Miami Heat: Getting Dwyane Wade Out In Transition Is Extremely Important

After an extremely disappointing loss in game 1 of their Eastern Conference semi-finals match up against the Bulls, the Heat regained their championship form and embarrassed Chicago in game two. A major catalyst in how the Heat pulled away from the Bulls was Dwyane Wade getting back on track about mid-way through the second quarter.

Here’s Wade’s shooting chart from game 1:

Eleven of Wade’s sixteen attempts came in the restricted area, which is a good recipe for success and the type of aggressiveness Wade needs to show because his mid-range jumper has been off for most of the playoffs. He only converted five of those eleven attempts, but eventually those shots are going to start falling. A big reason for the low percentage on those shots was the masterful pick and roll defense of Joakim Noah who, even with lingering plantar fasciitis, is still able to play good half-court defense on most possessions.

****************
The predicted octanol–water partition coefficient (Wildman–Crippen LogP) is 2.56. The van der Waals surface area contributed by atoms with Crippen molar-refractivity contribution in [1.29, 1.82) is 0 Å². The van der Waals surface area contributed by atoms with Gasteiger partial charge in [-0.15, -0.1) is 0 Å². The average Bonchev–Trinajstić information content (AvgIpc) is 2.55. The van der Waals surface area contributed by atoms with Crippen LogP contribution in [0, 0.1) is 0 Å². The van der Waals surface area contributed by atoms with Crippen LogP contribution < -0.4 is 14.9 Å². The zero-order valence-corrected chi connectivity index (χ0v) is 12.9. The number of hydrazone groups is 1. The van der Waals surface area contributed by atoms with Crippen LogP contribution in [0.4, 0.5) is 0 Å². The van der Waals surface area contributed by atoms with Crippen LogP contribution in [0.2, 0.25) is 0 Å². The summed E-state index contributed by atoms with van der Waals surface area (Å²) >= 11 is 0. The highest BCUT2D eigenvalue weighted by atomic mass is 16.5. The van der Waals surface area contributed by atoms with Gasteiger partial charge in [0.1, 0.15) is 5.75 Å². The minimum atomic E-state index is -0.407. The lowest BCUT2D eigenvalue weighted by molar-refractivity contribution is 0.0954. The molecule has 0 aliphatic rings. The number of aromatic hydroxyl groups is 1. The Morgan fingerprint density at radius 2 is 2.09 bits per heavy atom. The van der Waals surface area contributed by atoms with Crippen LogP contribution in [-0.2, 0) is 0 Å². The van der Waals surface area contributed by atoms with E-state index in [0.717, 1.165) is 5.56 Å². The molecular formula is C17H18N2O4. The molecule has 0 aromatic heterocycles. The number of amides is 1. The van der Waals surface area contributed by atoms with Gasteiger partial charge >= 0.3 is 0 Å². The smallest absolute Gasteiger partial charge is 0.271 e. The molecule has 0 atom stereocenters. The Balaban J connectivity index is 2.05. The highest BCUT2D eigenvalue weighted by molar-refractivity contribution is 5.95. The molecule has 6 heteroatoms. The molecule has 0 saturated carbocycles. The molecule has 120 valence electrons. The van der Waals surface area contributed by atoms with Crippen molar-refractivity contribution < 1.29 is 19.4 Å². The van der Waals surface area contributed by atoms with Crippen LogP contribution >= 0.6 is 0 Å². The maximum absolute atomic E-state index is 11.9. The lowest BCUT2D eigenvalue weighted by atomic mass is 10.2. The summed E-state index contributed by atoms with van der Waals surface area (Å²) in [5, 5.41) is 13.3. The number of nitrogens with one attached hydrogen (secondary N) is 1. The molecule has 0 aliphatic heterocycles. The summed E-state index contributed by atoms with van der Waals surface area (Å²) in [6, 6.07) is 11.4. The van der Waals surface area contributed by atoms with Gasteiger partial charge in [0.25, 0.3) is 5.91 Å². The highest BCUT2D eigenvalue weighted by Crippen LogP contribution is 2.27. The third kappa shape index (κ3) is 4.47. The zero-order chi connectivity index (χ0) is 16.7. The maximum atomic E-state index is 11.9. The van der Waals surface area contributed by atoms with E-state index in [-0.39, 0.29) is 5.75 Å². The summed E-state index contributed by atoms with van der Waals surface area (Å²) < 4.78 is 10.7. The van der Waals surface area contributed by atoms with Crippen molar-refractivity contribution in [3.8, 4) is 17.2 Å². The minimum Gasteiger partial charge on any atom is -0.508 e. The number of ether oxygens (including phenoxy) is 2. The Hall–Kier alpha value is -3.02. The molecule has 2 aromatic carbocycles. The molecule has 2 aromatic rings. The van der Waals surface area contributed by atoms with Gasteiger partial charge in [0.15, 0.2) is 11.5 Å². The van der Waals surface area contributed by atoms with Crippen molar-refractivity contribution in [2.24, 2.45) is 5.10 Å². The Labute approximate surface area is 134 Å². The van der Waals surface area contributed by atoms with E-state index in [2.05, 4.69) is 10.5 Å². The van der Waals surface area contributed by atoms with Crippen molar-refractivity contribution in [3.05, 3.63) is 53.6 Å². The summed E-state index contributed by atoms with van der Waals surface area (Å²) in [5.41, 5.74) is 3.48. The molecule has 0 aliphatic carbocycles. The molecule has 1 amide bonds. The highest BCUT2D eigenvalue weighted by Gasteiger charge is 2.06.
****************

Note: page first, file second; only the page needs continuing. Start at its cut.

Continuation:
In game 2 it was a much different story:

Wade was an efficient 7-11 in just over 28 minutes played. Most of his shots once again came in the restricted area. Except this game, a ton of Wade’s attempts came in transition where, usually, Joakim Noah isn’t as much of a factor. In the open court running the break with such a fantastic passer and scoring threat like LeBron James, Wade can focus on using his smarts to find good angles towards the basket and use his crafty athleticism to finish at the rim.

Wade’s always been the king of off-ball baseline cuts, and shows it here sneaking behind Carlos Boozer (because, of course) for a reverse slam.

Turnovers against the Heat can be disastrous. Even with a bad knee Wade can out race most down the floor, especially when he receives a spot-on outlet pass — which is a routine play for LeBron James.

Since Wade’s mid-range jumper isn’t falling, Miami is going to have to find a way to break him out of that slump. And a good way to do so is by getting him easy shots at the rim early and often to try to help him find his offensive rhythm. During the regular season Miami was 2nd in the league in points per possession in transition at 1.21 , per synergy. In game 1 Chicago did a good job of holding Miami to just 9 fastbreak points. The Bulls defense deserves credit for displaying their expertise in that phase of the game, but as we saw in game 2, in the cases of both Wade and Miami in general — you can only keep the best down for so long.

Tags: Chicago Bulls Dwyane Wade Lebron James Miami Heat NBA Playoffs

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